May 19, 2015 | Last update on May 19, 2015
A bone graft or regenerative surgery, is used to recreate bone and soft supporting tissues lost due to gum disease. The goal of this surgery is to coax the body into rebuilding the bone and other structures that attach a tooth to the jaw. The dentist will separate the gums from teeth to gain access to the roots and bone. The roots will be thoroughly cleaned and the holes (defects) in the bone will be filled in with a graft material. Then, they will be covered with a physical barrier, made by from human skin, cow skin or synthetic materials.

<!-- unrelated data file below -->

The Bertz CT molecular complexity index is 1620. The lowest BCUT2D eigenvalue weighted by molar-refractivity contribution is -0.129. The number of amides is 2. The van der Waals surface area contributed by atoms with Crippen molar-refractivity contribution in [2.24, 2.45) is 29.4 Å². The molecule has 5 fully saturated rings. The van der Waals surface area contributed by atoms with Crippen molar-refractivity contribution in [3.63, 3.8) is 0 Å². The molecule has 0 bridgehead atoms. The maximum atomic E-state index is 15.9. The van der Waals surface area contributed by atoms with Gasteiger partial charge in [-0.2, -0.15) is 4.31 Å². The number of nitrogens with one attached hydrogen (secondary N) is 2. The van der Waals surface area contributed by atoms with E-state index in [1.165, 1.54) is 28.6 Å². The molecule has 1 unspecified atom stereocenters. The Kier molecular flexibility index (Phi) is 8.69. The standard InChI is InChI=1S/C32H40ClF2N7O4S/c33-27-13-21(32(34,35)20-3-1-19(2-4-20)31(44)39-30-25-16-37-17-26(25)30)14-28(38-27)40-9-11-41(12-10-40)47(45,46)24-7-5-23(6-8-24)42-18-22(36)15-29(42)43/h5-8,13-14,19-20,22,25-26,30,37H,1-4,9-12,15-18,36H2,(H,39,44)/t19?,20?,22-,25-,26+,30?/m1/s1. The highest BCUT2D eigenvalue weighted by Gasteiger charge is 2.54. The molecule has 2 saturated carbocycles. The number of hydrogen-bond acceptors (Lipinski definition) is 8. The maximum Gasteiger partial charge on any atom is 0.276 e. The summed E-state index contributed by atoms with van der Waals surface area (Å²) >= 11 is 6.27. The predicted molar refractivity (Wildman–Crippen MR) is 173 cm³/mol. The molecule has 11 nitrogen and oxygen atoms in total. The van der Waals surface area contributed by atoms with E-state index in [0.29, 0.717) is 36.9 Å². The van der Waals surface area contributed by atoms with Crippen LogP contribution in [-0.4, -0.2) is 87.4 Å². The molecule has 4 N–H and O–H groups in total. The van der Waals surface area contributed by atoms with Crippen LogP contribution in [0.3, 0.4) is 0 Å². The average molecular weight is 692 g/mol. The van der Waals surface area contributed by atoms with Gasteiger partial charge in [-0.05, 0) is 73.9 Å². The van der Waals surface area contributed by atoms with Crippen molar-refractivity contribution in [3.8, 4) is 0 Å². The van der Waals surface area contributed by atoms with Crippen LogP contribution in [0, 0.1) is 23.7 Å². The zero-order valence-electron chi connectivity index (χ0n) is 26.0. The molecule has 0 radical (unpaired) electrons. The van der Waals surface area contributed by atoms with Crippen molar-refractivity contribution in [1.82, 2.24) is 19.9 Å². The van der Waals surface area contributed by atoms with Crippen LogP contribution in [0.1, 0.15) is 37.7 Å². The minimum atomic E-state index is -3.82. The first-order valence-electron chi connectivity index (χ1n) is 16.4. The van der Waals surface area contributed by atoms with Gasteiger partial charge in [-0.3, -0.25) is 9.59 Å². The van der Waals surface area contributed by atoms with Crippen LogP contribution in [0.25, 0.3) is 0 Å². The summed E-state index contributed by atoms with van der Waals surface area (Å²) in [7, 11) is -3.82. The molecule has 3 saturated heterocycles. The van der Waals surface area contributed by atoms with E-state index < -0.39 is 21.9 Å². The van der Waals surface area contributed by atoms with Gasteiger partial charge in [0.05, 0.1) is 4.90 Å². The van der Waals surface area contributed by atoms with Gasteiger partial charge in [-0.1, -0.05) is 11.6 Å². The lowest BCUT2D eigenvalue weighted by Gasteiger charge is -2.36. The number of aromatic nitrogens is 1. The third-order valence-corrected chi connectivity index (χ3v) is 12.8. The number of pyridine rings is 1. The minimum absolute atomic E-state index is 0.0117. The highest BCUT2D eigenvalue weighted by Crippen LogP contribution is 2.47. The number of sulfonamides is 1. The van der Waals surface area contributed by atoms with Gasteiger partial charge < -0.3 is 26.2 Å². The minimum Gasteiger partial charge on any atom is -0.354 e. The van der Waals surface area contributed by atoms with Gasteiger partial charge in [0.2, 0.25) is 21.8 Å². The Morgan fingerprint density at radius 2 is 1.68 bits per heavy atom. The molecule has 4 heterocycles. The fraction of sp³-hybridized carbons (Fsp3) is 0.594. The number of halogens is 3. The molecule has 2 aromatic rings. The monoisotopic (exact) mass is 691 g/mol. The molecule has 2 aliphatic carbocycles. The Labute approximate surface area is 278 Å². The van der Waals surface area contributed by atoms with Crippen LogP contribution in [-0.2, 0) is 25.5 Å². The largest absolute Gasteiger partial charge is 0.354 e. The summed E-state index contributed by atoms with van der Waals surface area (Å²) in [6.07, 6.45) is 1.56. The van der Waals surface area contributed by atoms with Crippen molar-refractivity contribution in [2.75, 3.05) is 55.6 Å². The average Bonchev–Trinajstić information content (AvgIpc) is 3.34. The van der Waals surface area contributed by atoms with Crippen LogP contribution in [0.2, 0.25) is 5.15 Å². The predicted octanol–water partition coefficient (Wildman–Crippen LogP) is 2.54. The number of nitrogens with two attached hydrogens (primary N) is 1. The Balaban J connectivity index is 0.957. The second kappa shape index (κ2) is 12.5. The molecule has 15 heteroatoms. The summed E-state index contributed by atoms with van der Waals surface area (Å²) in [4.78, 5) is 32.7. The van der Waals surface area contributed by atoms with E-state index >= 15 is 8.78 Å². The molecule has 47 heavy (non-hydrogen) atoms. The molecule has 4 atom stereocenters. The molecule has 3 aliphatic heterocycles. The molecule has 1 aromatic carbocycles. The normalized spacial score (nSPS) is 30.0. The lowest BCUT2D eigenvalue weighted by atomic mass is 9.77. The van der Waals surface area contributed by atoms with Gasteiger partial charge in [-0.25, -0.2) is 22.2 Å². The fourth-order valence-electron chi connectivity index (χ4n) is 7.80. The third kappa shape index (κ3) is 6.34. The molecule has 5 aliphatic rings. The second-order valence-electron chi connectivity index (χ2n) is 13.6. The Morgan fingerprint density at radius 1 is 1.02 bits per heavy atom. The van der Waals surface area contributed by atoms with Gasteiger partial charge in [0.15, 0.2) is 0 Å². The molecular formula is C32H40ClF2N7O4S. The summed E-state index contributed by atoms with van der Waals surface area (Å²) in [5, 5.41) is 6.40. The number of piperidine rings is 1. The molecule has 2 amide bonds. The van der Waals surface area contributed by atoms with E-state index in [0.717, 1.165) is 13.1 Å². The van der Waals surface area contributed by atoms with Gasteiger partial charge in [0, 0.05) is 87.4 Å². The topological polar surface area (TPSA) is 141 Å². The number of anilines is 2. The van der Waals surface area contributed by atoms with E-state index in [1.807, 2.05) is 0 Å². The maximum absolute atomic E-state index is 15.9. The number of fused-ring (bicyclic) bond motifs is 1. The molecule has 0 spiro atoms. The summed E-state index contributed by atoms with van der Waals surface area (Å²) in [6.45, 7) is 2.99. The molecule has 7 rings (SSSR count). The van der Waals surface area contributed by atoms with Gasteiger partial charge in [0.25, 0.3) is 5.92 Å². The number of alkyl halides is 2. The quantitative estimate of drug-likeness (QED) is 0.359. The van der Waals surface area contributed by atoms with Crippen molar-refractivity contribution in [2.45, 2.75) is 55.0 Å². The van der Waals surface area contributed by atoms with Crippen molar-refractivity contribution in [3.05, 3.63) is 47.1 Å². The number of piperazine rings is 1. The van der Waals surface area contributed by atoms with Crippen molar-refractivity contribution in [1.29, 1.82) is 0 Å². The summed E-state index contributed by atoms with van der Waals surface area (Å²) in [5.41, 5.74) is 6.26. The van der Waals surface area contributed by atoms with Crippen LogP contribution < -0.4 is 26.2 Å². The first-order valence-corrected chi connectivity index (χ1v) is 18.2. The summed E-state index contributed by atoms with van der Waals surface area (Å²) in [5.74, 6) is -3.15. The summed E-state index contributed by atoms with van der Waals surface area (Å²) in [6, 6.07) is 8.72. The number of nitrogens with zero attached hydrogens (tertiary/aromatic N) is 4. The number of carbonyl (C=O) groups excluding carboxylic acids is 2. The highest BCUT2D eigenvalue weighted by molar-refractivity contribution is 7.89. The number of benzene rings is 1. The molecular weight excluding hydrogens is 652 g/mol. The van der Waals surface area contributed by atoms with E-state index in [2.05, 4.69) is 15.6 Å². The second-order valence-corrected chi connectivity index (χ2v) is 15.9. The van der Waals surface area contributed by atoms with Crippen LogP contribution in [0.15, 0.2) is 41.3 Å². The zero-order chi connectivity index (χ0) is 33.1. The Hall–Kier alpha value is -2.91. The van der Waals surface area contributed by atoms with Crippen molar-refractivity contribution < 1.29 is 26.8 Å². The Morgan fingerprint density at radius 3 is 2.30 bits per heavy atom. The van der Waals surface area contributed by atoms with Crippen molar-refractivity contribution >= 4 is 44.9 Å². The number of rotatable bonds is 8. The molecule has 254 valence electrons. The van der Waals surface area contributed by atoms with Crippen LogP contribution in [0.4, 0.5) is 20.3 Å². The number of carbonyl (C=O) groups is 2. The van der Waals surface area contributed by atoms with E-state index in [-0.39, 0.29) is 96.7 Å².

After the graft is in place, the gums will be put back over the treated site and stitched into place. During the next six to nine months, the human body fills in the area with new bone and soft tissue. In effect, this reattaches the tooth to the patient΄s jaw.